Purchasing on the Internet abroad

  bitstream 08:47 06 Apr 2008

I have a permanent address in the UK which is also my credit card billing address. I recently attempted to buy the licence for an Adobe product for which I already had done a trial download. So, I already had the product, and was happy to pay for the right to continue to use it. Adobe (or their automatic systems) declined the transaction. I spoke to my credit card company and they had authorised the transaction, but Adobe didn't proceed. The reason seems to be that I am abroad (Bulgaria) at the moment so the purchase request came via a 'foreign' ISP. Adobe aren't the only culprits; why don't these companies lurch into the 21st century and discover people move around the globe a bit more than they used to? Their restrictions are likely to encourage people to look for 'cracked' illegal copies of their products

  spuds 12:25 06 Apr 2008

"why don't these companies lurch into the 21st century", but they have, and prevention of international internet fraud is perhaps the way forward.

The other reason could well be the fact of licencing arrangements between countries. What you might be able to buy in one country at a cheap rate, your country of origin and banking arrangements might make a big difference!.

  Forum Editor 12:31 06 Apr 2008

into the 21st century and discover people move around the globe a bit more than they used to?"

Perhaps they're little further into the 21st century than you give them credit for. The card companies know very well that when they compare the cardholder's address with the transaction location there are certain areas of the world where they need to be particularly aware of card fraud - it's a pity, but it's a fact.

Many card providers are now using a system that requires you to enter a personal password before you can proceed with an online purchase, and this is helping to reduce fraudulent transactions. Often when I use my card, regardless of where I am, I am switched to a different, secure server, where I am asked to enter my private password. Without that the transaction will not continue. I wish more online retailers and card providers would embrace the scheme.

  bitstream 13:23 06 Apr 2008

With respect, Mr. Editor, the card company were quite happy to accept the transaction. Adobe 'pinged' them with a token £1 transaction before they approved it. If Adobe didn't want to accept the transaction they should have said so earlier in the proceedings.
Either Adobe's site is secure or it isn't. I already had the download; I just wanted to pay for a licence so that I could continue to use it. I would agree with you that more retailers could use the scheme that you mention. Otherwise you can only buy on line when you are in the same country as your billing address, which I think is frustratingly restrictive. Perhaps 'padlocked' (secure) websites aren't as secure as we're encouraged to believe?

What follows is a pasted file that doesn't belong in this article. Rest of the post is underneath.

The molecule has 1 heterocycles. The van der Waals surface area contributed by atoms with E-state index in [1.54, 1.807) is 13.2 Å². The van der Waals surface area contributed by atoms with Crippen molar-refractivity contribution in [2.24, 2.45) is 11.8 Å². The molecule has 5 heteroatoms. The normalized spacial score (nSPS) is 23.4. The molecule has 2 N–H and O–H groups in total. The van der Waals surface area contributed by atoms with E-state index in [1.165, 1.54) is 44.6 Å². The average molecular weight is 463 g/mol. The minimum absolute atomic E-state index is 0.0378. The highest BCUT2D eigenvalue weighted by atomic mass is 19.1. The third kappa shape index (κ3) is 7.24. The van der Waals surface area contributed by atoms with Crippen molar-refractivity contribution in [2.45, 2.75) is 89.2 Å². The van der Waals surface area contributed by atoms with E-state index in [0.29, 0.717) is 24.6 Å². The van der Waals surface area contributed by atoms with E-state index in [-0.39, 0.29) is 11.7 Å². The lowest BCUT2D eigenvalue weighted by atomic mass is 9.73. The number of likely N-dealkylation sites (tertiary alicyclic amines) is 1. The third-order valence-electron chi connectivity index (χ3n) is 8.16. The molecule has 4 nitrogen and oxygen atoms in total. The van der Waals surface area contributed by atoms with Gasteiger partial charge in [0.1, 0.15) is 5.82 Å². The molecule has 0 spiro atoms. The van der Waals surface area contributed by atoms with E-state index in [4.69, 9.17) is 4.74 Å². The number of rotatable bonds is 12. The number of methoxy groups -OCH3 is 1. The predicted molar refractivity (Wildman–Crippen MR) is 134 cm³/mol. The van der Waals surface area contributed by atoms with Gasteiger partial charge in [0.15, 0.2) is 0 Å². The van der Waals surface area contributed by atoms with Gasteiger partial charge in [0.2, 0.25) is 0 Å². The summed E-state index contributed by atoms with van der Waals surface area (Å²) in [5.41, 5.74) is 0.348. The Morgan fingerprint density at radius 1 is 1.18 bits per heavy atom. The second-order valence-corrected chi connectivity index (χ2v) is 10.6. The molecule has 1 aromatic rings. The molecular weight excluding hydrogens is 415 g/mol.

Belatucadrus 14:54 06 Apr 2008

Keeping track of your location also permits them to ensure we can't buy at US prices, but have to cough up the usurious local price. After all adobe must waste millions of man hours converting their products from US English to UK English and need to recoup their losses somehow.

  Forum Editor 14:59 06 Apr 2008

and in fairness to Adobe it may well be previous experience that caused the problem. It's not a question of the Adobe server not being secure - you can have the most secure server in the world, and it won't protect you against cards being used fraudulently.

  interzone55 17:31 06 Apr 2008

Adobe have different pricing structures in different markets.

Due to their wish to keep prices high in some areas (UK for example) the refuse to action cross border transactions.

To see the different prices take a look at the US price of Creative Suite 3
click here

And here's the UK price
click here

Yes the US list price is $1199 & the UK list price is £1169.99
The current exchange rate is $1.99295 to £1

  bitstream 07:38 07 Apr 2008

Belactucadrus, Alan14, this is true;I suspect my problem is an unintended consequence of Adobe's (and others') greed. The facts are: I am am a UK resident, I downloaded UK-available software and wanted to pay for it with a UK credit card; my only 'sin' was I just happened to be in Bulgaria. It would seem, therefore, that I can't buy the software at any price!

  interzone55 08:49 07 Apr 2008

A friend of mine, who is a US citizen, with US residency & a US issued Amex card could not purchase Photoshop whilst he was in the UK unless he logged into his work VPN, after that the purchase went through without a hitch.

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